Large Scale Economic Partnerships
‘On today’s globalized markets, Turkish entrepreneurs are opening up to the world,’ says Yafes Uyarci. ‘Turkish business people have chosen to invest in Africa for the same reasons as the French, the Chinese, etc. Africa offers interesting opportunities in many sectors. With its natural resources, infrastructure to be built, there are major markets attractive for Turkish entrepreneurs. You have, for example, in Turkey, craftsmen and small business leaders who join together in order to create a larger structure to invest in Africa. The majority of investors commit to train people locally. They are not here only for business opportunities. They are training Africans for a skill or a trade. And Turkey encourages bilateral exchanges,’ he says.
As stated in a news release from the Turkish Ministry for Foreign Affairs in 2014, ‘there are today thousands of Africans who study, work and live in Turkey and vice versa. Turkish Airlines has become one of the main international carriers, who cover close to 40 destinations non-stop. There are more and more Turkish investments and many of them are perfect examples, employing local staff, using resources produced locally and exporting the final product to a third country. Turkish private companies are planning to invest more than 100 million dollars within the next 2–3 years, only in Mogadiscio. Over the last decade, the total volume of our commercial exchanges with Sub-Sharan countries has multiplied.’ For Yafes Uyarci, ‘the current government is (was) encouraging Turkish managers to invest in Turkey’. He adds, ‘with the energy generated by Hizmet and the socio-educational projects in Africa, the state took this opportunity to first, put in place direct flight connections from Istanbul to some African capitals and second, open about 40 embassies across the continent’. According to an article published in Le Monde Afrique, ‘… Recep Tayyip Erdogan announced that the frequency of flights carried by Turkish Airlines (main transporter between Turkey and Africa) connecting Ankara and Abidjan would increase to seven, from four flights per week. The number of Turks living in Abidjan went up from four in 2000 to 200 in 2015.’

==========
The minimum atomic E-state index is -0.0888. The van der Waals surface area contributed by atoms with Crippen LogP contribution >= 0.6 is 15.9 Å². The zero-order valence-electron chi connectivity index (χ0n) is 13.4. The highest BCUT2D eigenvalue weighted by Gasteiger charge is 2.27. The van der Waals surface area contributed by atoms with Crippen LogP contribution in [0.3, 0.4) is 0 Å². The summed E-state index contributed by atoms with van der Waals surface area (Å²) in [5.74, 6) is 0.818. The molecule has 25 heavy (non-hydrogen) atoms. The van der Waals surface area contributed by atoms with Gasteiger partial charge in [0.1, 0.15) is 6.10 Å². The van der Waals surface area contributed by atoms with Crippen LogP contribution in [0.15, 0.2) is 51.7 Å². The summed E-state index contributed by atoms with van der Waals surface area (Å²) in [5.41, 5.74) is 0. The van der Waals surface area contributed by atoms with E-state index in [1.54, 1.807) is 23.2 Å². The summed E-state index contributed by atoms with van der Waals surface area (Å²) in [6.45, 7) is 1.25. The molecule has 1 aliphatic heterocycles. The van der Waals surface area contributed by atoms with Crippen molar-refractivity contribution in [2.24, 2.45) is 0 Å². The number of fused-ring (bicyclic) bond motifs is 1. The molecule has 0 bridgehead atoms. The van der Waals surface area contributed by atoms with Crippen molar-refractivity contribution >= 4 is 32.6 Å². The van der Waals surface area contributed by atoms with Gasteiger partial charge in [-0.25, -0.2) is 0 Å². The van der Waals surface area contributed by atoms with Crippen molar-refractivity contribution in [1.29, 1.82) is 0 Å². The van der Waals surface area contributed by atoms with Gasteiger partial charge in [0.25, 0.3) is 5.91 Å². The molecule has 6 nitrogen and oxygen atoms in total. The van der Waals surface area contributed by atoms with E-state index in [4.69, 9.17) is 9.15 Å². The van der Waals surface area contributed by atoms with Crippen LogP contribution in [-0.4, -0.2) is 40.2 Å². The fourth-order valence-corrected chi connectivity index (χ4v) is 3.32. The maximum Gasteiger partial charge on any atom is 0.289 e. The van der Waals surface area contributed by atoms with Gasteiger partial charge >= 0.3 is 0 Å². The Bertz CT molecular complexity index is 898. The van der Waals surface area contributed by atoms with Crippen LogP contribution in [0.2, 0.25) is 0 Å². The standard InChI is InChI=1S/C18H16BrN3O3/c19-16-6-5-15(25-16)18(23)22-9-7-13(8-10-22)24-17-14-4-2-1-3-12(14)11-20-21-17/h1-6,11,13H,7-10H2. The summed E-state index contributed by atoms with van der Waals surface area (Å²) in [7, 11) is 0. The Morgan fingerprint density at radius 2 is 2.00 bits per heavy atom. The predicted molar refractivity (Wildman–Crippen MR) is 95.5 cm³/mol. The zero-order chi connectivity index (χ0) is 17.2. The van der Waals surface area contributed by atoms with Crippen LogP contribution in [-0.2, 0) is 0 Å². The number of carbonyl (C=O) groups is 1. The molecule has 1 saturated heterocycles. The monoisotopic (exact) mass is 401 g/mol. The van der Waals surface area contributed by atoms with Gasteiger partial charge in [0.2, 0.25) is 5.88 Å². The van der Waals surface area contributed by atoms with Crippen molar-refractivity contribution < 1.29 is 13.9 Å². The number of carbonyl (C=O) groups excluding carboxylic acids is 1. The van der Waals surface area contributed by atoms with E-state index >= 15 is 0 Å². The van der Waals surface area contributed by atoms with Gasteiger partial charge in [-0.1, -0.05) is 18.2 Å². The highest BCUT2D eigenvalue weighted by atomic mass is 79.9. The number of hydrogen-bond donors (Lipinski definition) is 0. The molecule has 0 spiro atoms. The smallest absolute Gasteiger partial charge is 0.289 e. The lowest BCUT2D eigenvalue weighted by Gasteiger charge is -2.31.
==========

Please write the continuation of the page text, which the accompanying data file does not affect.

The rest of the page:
A Social Aspect
Yafes Uyarci says Turkish investors from the private sector ‘support charity associations related to Hizmet, such as “Kimse Yok Mu,” a humanitarian association especially active on the continent. This organization builds hospitals, orphanages, offers free health care and food to the most in need. Entrepreneurs also support, whenever needed, the construction of schools. Some groups would conduct market surveys because of the size of the investments. Others, SME managers for instance, prescribe a trial-and-error approach. I think the social aspect is what sets apart Turkish investors. They invest in construction, food, retail chains, restaurants, infrastructure, furniture, textiles. Recently, a Franco-Turkish businessman left for Africa, to Cameroun to be more specific, in order to sell carpets and then, pasta,’ adds Yafes Uyarci. Sectors targeted by investments in Africa are diverse and for a growing number of Turkish investors, that is a great reason to contribute to the development of the continent.